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Mono Power Supply review

Jan 08, 2024Jan 08, 2024

Case specialist Mono makes the jump into pedal power, with typically smart results.

Mono Power Supply. Image: Mono

Let’s face it, we all love pedalboards – but whether you’re rocking a tiny DIY minimalist board or a NASA-sized workstation, there’s one thing you’re always going to need: power. And while it’s perhaps not the most sexy or fashionable thing to spend your money on, a good PSU can be the difference between a gig going off without a hitch and a total set-ending calamity.

As such, we’ve seen plenty of brands both big and small move into the pedal power supply game, and now it’s the turn of Mono – the Californian accessory brand beloved the world over for their innovative and rugged gigbags, but more recently their cleverly designed pedalboards, too [Editor’s note – owner NME Networks shares a parent company with Mono owner Vista Musical Instruments].

The step into power makes sense then, and right from the off these first three supplies – unfussily named Power Supply Small ($129), Medium ($179) and Large ($229) – bring the same simple and classy design language to bear. It’s all matte black, sleek curved lines and understated graphics here.

While we’re used to smaller power bricks offering a minimal amount of options, the Small model here covers most of the bases you’d need for a compact ‘board, with two 100mA outputs, two 150mA outputs and one 500mA output for heavy-DSP pedals from the likes of Strymon. All outputs are fully isolated too.

The Medium and Large on the other hand offer all the power you could ask for, with five and seven isolated 500mA outputs respectively, plus an extra 500mA variable voltage (9/12/18V) output on the medium and three variable outputs on the Large.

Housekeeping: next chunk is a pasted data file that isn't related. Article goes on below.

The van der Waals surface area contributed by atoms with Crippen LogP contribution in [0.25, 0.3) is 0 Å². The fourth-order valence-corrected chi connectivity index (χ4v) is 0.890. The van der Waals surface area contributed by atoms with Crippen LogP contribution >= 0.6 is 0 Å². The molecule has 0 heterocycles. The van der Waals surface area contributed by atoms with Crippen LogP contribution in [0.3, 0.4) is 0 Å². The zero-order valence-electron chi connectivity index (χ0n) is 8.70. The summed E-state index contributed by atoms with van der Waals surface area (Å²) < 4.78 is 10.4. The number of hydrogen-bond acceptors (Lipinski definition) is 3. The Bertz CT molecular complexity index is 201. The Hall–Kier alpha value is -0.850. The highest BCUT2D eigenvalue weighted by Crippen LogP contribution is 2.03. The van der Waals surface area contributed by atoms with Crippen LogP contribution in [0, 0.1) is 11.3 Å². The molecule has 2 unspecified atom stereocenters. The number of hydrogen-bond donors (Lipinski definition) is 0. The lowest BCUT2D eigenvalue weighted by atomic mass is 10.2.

The Power Supplies all offer short circuit, overload, and thermal protection, while the input filter and multi-stage output filters should ensure an extremely low noise floor, all while maintaining energy-efficient operation. What’s more, the Power Supply range is designed to be a modular enterprise; in the style of Strymon’s Zuma and Ojai units, you can link your Mono supplies together to give serial pedalboard tinkerers the flexibility to expand and contract their power needs depending on the board in question. Both Medium and Large units are powered by a supplied 24V lead, while the Small uses a USB-A to B lead, and all power supplies come with mounting brackets, hook-and-loop, and self-tapping screws to attach it to your ’board without a trip to the hardware store.

At just shy of 1-inch deep, the Mono Power Supplies are smaller than the Strymon Zuma or The Voodoo Lab Pedal Power 3, making installation a super straightforward exercise. With the aid of the included mounting brackets, velcro strips, and some patience, all three power supplies are easily installed and can be chained together in a matter of minutes.

Testing the Power Supplies out in an improperly grounded basement running into a Furman M-8DX power conditioner, the low noise promises prove to be no idle boast. Outside of the 60-cycle hum provided by our trusty American Vintage II Jazzmaster, there was a noticeable reduction in hiss compared to other power supplies. All three supplies did a good job of handling a bunch of pedals, and the Medium and Large especially showed their mettle with the thirstiest pedals on our ’board with ease.

If there’s one negative we can find, it’s with the Small and its use of a USB-A to B lead for power; that’s an old-fashioned printer cable to those of you not up on USB lingo. Mono claims it gives you the flexibility of being able to run your pedalboard off a power bank if you don’t want to plug into a wall, and that’s always a useful thing to have. But couldn’t the same thing have been true if they’d used the more modern and much more widely used USB-C format instead?

USB-C is perhaps not as rugged as USB-B and the last thing you’d want is a careless heavy foot to total the port, but we’d probably take the tradeoff for the flexibility of being able to use any USB-C charger to run your board in a pinch.

A power supply might not be as exciting as a brand new guitar, amp, or a shiny new effects pedal, but it’s absolutely essential for the modern guitar player, and these new Mono units offer a compelling package. With their reasonable sizes, variable voltage options and noise reduction, this is a bold first step for Mono into a new area.

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